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he proximity of Seattle to Montana seems to be drawing closer. You can see a small but noticable shift toward contemporary design in Montana homes, and this home on a small lake near Whitefish brought Pacific Northwest architecture inland. Tucked away on a secluded knoll overlooking Bootjack Lake near Whitefish is this contemporary home from Malmquist Construction. One of northwest Montana’s longest-tenured builders of fine custom homes, Malmquist Construction brought Seattle architect Barry Gehl’s plans to life. The home was built for a Seattle couple, who wanted to bring their love for Pacific Northwest-influenced architecture with them. Low roof lines, abundant glass and native stone give the home sharp, angular features and a feeling of contemporary design. “They really brought that flavor to this project,” Casey Malmquist said. “It’s very different from what people classify as the Montana look. The site is pretty amazing, too.” Bringing the Pacific Northwest style to Montana required some creativity also, as that architecture generally doesn’t address issues of snow and cold. The three-bedroom home and detached guest house are sandwiched between the lake and a small creek, with only a one-lane road available for access. The home is in a delicate natural area. “The big challenge was continued on next page M O N TA N A L I V I N G . C O M

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Malmquist Construction built this home overlooking a small lake near Whitefish. The home features a modern design with traditional Montana touches. Photos by Heidi Long getting the house to fit into the site,” Malmquist said. Landscape architect Bruce Boody had his work cut out for him on this project. “It had some issues,” Malmquist said. One of the issues was having to put the septic drain field 1/4 mile from the home. “That took a lot of really careful planning,” Malmquist said. With the home being placed on a cliff, blending the home into the natural surroundings also took some creativity. Helping Malmquist make the home look even more natural was the use of Shotcrete, a spray-on concrete that can be formed to look exactly like natural rock. A hot tub overlooking the lake appears as if it was sculpted out of natural rock, and parts of the ledge where the guest house sits were built with the artificial “zoo rock” material. “It’s a beautiful setting. The challenge was making it fit into this environment, but the architect’s vision was that it would fit in,” landscape architect Bruce Boody said. One reason why the Shotcrete product was used is that getting heavy equipment into the home to place and set large boulders would 70 MONTANA’S FINEST HOMES 2009-10

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have been impossible — at least without creating a heavy impact on the land. The company that installed the artificial rock created fissures, colors and cracks to make the product blend seamlessly into its natural surroundings. “It’s an art,” said Boody. As design styles expand from the traditional Montana architecture, Montana builders like Malmquist Construction are poised to create contemporary homes for the new generation of Montana homeowners. This home is testament to the skill required of bringing Pacific Northwest architecture to Montana. •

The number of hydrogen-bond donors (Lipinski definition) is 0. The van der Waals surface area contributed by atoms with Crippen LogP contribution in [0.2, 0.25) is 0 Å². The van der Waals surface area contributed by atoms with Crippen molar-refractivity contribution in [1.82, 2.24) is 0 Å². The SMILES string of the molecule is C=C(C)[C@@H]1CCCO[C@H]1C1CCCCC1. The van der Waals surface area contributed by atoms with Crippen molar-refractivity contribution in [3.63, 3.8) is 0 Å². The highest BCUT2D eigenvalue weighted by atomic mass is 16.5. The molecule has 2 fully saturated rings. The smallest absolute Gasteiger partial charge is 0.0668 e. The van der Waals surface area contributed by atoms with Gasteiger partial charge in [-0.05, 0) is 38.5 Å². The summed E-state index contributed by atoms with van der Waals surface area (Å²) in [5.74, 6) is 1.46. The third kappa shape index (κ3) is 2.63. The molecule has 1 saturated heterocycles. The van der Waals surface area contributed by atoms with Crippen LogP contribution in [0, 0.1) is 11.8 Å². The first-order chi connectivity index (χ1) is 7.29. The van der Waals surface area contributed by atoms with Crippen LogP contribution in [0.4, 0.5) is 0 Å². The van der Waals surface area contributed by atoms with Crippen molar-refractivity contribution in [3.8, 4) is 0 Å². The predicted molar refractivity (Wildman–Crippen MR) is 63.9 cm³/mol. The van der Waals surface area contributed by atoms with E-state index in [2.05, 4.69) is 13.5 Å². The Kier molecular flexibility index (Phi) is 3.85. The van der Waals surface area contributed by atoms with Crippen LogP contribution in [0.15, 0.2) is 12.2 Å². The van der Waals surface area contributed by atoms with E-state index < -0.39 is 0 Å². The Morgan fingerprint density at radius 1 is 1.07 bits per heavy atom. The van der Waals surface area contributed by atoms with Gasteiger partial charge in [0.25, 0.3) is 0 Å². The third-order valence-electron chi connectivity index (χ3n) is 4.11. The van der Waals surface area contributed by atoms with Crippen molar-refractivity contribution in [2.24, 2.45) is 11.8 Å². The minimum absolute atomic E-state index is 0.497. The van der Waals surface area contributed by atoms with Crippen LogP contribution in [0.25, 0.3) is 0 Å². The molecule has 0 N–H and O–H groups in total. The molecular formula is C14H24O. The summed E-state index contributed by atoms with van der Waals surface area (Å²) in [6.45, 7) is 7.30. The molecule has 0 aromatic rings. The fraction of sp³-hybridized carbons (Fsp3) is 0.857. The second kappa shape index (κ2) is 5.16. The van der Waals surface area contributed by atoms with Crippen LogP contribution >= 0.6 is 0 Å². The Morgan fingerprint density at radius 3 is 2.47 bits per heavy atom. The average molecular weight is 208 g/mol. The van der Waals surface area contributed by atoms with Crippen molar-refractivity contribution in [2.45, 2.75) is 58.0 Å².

MALMQUIST CONSTRUCTION

malmquist.com 406.862.7846


Montana’s Finest Homes: MALMQUIST CONSTRUCTION

Native Montana stone was used in the creation of the fireplace.

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Resources

STANDING THE TEST OF TIME The world’s oldest building material is still a strong choice

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tone has been a part of architecture since time immemorial. And now with that architectural element becoming a major part of Montana designs, more people are incorporating native Montana stone into their home and commercial designs. One of Montana’s largest rock providers is Montana Rockworks in Kalispell. Co-owner Bill Carter says Montana rock is popular with architects throughout the country. “Montana has this great western mystique,” he says. “Having Montana stone in their projects, wherever it is around the country, carries a mystique of its own. Montana gets people excited.” One of the company’s most popular products is its stone veneer. By cutting the rock down to a thickness of one to two inches thick, you get the best of what rock is all about — great looks — but by taking off most of the weight of the rock, it’s easier for masons, or even do-it-yourself homeowners, to install the thin veneer rock produced by Montana Rockworks. Color is another reason people around the country choose rock from Montana. Different selections of the rock in Montana have high iron and lichen content, which makes it appealing with its browns, reds, greens and grey colors. The uses for native stone are limited only by the imagination. It can be used for walkways, fireplaces, entry ways, hearths, or as decorative landscape boulders. Montana Rockworks supplies rock for fireplace veneers, dry-stack retaining walls, landscape boulders, river rock and flagstone. Their rock, most of which is harvested in Montana, has been used in projects around the country, from the Nike headquarters in Oregon to a private residence in Lake Tahoe that used 2,000 tons of stone (that’s 83 semitrailer loads.) The use of native stone in home and commercial applications has been around for centuries. And that’s what appeals to architects like Bozeman architect Jerry Locati. “Masonry is our oldest material, and we’re seeing a trend of getting back to native materials,” Locati says. “We’re looking to create something that looks like it was built 100 years ago.” •